What is Benchmarking?



Re: What is Benchmark?

Benchmarking is the practice of a business comparing key metrics of their operations to other similar companies. The dimensions typically measured are quality, time and cost.
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benchmarking involves comparing a company’s performance figures against a standardised set of metrics as a way to judge how the company is doing. It may be a one-off process or a regular part of a company’s strategic management overview.


When you were in school and assignments/tests were passed out, you always were interested in how other students performed on an exam. :)

You may have made, say... an 71 (out of 100). Well... is this good or bad?

So if the people around you made 50's; you felt pretty good. If they made 95's, well.. you didn't feel quite as confident.

You were then interested in what the class average was compared to your grade. And... how students in the university and students historically performed. Without some basis for comparison, it's really difficult to determine how you are performing.

Consider an old fashioned cobbler sitting at a bench making custom shoes and custom shoe laces. Instead of guessing every time how long the laces should be, the cobbler may put marks on the work bench, to measure each time so the laces are consistent.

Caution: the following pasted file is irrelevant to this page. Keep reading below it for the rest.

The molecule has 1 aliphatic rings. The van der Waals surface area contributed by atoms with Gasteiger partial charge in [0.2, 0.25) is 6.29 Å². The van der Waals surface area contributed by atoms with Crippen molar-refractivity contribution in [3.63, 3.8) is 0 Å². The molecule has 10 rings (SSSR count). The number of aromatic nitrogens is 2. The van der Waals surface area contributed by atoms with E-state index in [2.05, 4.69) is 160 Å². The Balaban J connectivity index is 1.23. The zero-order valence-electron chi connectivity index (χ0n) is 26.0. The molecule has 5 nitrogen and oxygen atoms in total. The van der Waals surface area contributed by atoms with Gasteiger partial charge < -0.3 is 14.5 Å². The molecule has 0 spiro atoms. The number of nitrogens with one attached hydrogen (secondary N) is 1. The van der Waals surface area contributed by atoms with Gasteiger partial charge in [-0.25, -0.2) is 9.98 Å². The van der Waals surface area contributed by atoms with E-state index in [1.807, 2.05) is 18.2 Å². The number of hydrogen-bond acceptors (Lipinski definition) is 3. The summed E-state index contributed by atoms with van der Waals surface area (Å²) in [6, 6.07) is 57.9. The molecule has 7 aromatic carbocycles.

To me, benchmarking is simply a relevant and valid standard for gauging performance.


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Also see: Benchmarking definition

Benchmarking is the practice of comparing business processes and performance metrics to industry bests and best practices from other companies. Dimensions typically measured are quality, time and cost.

Benchmarking is used to measure performance using a specific indicator (cost per unit of measure, productivity per unit of measure, cycle time of x per unit of measure or defects per unit of measure) resulting in a metric of performance that is then compared to others.[1]

Also referred to as "best practice benchmarking" or "process benchmarking", this process is used in management in which organizations evaluate various aspects of their processes in relation to best-practice companies' processes, usually within a peer group defined for the purposes of comparison. This then allows organizations to develop plans on how to make improvements or adapt specific best practices, usually with the aim of increasing some aspect of performance. Benchmarking may be a one-off event, but is often treated as a continuous process in which organizations continually seek to improve their practices.

Source: Benchmarking - Wikipedia

The problem typically is getting data from other companies to use to compare to.

Benchmarking Glossary

Benchmarking vs. Goal Setting - Differences
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John Broomfield

Super Moderator
See if you and your crew can change all four wheels on your car as fast as a Formula 1 team.

...2.1 seconds.

That is an example of benchmarking.
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